The Birds

The Birds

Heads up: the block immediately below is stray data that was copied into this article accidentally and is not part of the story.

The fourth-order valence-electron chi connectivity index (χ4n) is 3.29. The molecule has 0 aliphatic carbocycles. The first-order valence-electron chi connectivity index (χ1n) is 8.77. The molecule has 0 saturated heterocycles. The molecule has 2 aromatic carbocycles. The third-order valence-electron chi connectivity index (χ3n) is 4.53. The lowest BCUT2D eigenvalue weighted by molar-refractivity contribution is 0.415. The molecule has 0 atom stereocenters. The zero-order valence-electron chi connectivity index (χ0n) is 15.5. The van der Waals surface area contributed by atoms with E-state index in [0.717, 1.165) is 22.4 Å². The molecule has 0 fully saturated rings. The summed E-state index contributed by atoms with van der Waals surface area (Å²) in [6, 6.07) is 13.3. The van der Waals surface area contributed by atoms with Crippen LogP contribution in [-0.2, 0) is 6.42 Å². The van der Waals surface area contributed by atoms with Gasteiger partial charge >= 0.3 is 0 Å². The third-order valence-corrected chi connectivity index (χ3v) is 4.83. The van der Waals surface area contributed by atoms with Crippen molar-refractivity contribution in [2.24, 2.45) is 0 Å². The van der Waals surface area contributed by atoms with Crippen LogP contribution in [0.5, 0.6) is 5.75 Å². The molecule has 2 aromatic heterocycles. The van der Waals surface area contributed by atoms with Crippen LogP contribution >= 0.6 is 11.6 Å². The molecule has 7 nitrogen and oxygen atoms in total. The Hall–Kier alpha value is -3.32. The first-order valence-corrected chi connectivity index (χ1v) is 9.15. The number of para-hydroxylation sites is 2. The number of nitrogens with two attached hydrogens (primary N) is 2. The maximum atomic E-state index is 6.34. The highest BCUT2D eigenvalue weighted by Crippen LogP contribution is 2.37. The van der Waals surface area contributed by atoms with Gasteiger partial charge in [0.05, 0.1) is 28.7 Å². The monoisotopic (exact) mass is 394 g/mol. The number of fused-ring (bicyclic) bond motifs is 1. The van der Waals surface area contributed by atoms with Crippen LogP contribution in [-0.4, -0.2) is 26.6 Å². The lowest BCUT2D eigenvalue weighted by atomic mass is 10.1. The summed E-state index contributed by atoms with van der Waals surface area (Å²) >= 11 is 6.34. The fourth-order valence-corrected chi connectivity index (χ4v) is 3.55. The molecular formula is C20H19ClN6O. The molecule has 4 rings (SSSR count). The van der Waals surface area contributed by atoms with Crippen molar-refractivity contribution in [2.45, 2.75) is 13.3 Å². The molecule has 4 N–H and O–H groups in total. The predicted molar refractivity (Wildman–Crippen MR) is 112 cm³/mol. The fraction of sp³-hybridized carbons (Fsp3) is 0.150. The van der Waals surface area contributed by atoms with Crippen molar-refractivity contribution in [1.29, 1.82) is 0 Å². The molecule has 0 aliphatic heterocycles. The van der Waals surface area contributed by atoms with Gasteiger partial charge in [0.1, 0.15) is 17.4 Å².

THE BIRDS ARISTOPHANES Some critics it is true profess to find in it a reference to the unfortunate Sicilian Expedition then in progress and a prophecy of its failure and the political downfall of Alcibiades. But as a matter of fact the whole thing seems rather an attempt on the dramatist's part to relieve the overwrought minds of his fellow- citizens anxious and discouraged at the unsatisfactory reports from before Syracuse by a work conceived in a lighter vein than usual and mainly unconnected with contemporary realities. The play was produced in the year 414 B.C. just when success or failure in Sicily hung in the balance though already the outlook was gloomy and many circumstances pointed to impending disaster. Moreover the public conscience was still shocked and perturbed over the mysterious affair of the mutilation of the Hermae which had occurred immediately before the sailing of the fleet and strongly suspicious of Alcibiades' participation in the outrage. In spite of the inherent charm of the subject the splendid outbursts of lyrical poetry in some of the choruses and the beauty of the scenery and costumes 'The Birds' failed to win the first prize. This was acclaimed to a play of Aristophanes' rival Amipsias the title of which 'The Comastoe' or 'Revellers' "seems to imply that the chief interest was derived from direct allusions to the outrage above mentioned and to the individuals suspected to have been engaged in it." For this reason which militated against its immediate success viz. the absence of direct allusion to contemporary politics-- there are of course incidental references here and there to topics and personages of the day--the play appeals perhaps more than any other of our Author's productions to the modern reader. Sparkling wit whimsical fancy poetic charm are of all ages and can be appreciated as readily by ourselves as by an Athenian audience of two thousand years ago though of course much is inevitably lost "without the important adjuncts of music scenery dresses and what we may call 'spectacle' generally which we know in this instance to have been on the most magnificent scale." The plot is this. Euelpides and Pisthetaerus two old Athenians disgusted with the litigiousness wrangling and sycophancy of their countrymen resolve upon quitting Attica. Having heard of the fame of Epops (the hoopoe) sometime called Tereus and now King of the Birds they determine under the direction of a raven and a jackdaw to seek from him and his subject birds a city free from all care and strife." Arrived at the Palace of Epops they knock and Trochilus (the wren) in a state of great flutter as he mistakes them for fowlers opens the door and informs them that his Majesty is asleep. When he awakes the strangers appear before him and after listening to a long and eloquent harangue on the superior attractions of a residence among the birds they propose a notable scheme of their own to further enhance its advantages and definitely secure the sovereignty of the universe now exercised by the gods of Olympus. The birds are summoned to meet in general council. They come flying up from all quarters of the heavens and after a brief mis- understanding during which they come near tearing the two human envoys to pieces they listen to the exposition of the latters' plan. This is nothing less than the building of a new city to be called Nephelococcygia or 'Cloud-cuckoo-town' between earth and heaven to be garrisoned and guarded by the birds in such a way as to intercept all communication of the gods with their worshippers on earth. All steam of sacrifice will be prevented from rising to Olympus and the Immortals will very soon be starved into an acceptance of any terms proposed. The new Utopia is duly constructed and the daring plan to secure the sovereignty is in a fair way to succeed. Meantime various quacks and charlatans each with a special scheme for improving things arrive from earth and are one after the other exposed and dismissed. Presently arrives Prometheus who informs Epops of the desperate straits to which the gods are by this time reduced and advises him to push his claims and demand the hand of Basileia (Dominion) the handmaid of Zeus. Next an embassy from the Olympians appears on the scene consisting of Heracles Posidon and a god from the savage regions of the Triballians. After some disputation it is agreed that all reasonable demands of the birds are to be granted while Pisthetaerus is to have Basileia as his bride. The comedy winds up with the epithalamium in honour of the nuptials. DRAMATIS PERSONAE EUELPIDES PISTHETAERUS EPOPS (the Hoopoe) TROCHILUS Servant to Epops PHOENICOPTERUS HERALDS A PRIEST A POET A PROPHET METON a Geometrician A COMMISSIONER A DEALER IN DECREES IRIS A PARRICIDE CINESIAS a Dithyrambic Bard AN INFORMER PROMETHEUS POSIDON TRIBALLUS HERACLES SLAVES OF PISTHETAERUS MESSENGERS CHORUS OF BIRDS SCENE: A wild desolate tract of open country; broken rocks and brushwood occupy the centre of the stage. EUELPIDES (TO HIS JAY)[1] Do you think I should walk straight for yon tree? f[1] Euelpides is holding a jay and Pisthetaerus a crow; they are the guides who are to lead them to the kingdom of the birds. PISTHETAERUS (TO HIS CROW) Cursed beast what are you croaking to me?...to retrace my steps? EUELPIDES Why you wretch we are wandering at random we are exerting ourselves only to return to the same spot; 'tis labour lost. PISTHETAERUS To think that I should trust to this crow which has made me cover more than a thousand furlongs! EUELPIDES And that I to this jay which has torn every nail from my fingers! PISTHETAERUS If only I knew where we were.... EUELPIDES Could you find your country again from here? PISTHETAERUS ...